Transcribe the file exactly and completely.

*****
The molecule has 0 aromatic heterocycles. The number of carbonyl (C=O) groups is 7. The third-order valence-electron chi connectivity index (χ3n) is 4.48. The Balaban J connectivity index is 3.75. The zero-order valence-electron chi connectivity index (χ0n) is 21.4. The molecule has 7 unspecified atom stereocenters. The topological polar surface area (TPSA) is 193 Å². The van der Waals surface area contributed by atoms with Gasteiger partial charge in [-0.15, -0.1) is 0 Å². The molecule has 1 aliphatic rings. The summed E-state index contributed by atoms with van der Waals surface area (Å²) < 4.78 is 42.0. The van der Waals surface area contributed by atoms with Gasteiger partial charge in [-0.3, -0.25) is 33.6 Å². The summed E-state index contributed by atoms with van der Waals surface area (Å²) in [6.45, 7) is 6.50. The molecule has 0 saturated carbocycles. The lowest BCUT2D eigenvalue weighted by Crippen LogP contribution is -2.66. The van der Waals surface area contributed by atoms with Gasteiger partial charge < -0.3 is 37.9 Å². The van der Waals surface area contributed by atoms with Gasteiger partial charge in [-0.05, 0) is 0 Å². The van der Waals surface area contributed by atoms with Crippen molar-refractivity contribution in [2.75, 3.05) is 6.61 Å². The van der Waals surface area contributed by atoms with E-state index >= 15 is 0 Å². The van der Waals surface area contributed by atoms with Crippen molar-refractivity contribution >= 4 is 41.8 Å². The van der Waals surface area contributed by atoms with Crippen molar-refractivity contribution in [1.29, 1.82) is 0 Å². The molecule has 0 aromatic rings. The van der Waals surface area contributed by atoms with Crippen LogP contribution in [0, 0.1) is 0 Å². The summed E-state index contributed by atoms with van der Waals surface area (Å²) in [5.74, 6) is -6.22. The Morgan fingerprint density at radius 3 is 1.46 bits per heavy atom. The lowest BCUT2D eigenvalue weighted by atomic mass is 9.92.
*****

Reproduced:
The molecule has 0 aromatic heterocycles. The number of carbonyl (C=O) groups is 7. The third-order valence-electron chi connectivity index (χ3n) is 4.48. The Balaban J connectivity index is 3.75. The zero-order valence-electron chi connectivity index (χ0n) is 21.4. The molecule has 7 unspecified atom stereocenters. The topological polar surface area (TPSA) is 193 Å². The van der Waals surface area contributed by atoms with Gasteiger partial charge in [-0.15, -0.1) is 0 Å². The molecule has 1 aliphatic rings. The summed E-state index contributed by atoms with van der Waals surface area (Å²) < 4.78 is 42.0. The van der Waals surface area contributed by atoms with Gasteiger partial charge in [-0.3, -0.25) is 33.6 Å². The summed E-state index contributed by atoms with van der Waals surface area (Å²) in [6.45, 7) is 6.50. The molecule has 0 saturated carbocycles. The lowest BCUT2D eigenvalue weighted by Crippen LogP contribution is -2.66. The van der Waals surface area contributed by atoms with Gasteiger partial charge < -0.3 is 37.9 Å². The van der Waals surface area contributed by atoms with Gasteiger partial charge in [-0.05, 0) is 0 Å². The van der Waals surface area contributed by atoms with Crippen molar-refractivity contribution in [2.75, 3.05) is 6.61 Å². The van der Waals surface area contributed by atoms with E-state index >= 15 is 0 Å². The van der Waals surface area contributed by atoms with Crippen molar-refractivity contribution >= 4 is 41.8 Å². The van der Waals surface area contributed by atoms with Crippen molar-refractivity contribution in [1.29, 1.82) is 0 Å². The molecule has 0 aromatic rings. The van der Waals surface area contributed by atoms with Crippen LogP contribution in [0, 0.1) is 0 Å². The summed E-state index contributed by atoms with van der Waals surface area (Å²) in [5.74, 6) is -6.22. The Morgan fingerprint density at radius 3 is 1.46 bits per heavy atom. The lowest BCUT2D eigenvalue weighted by atomic mass is 9.92.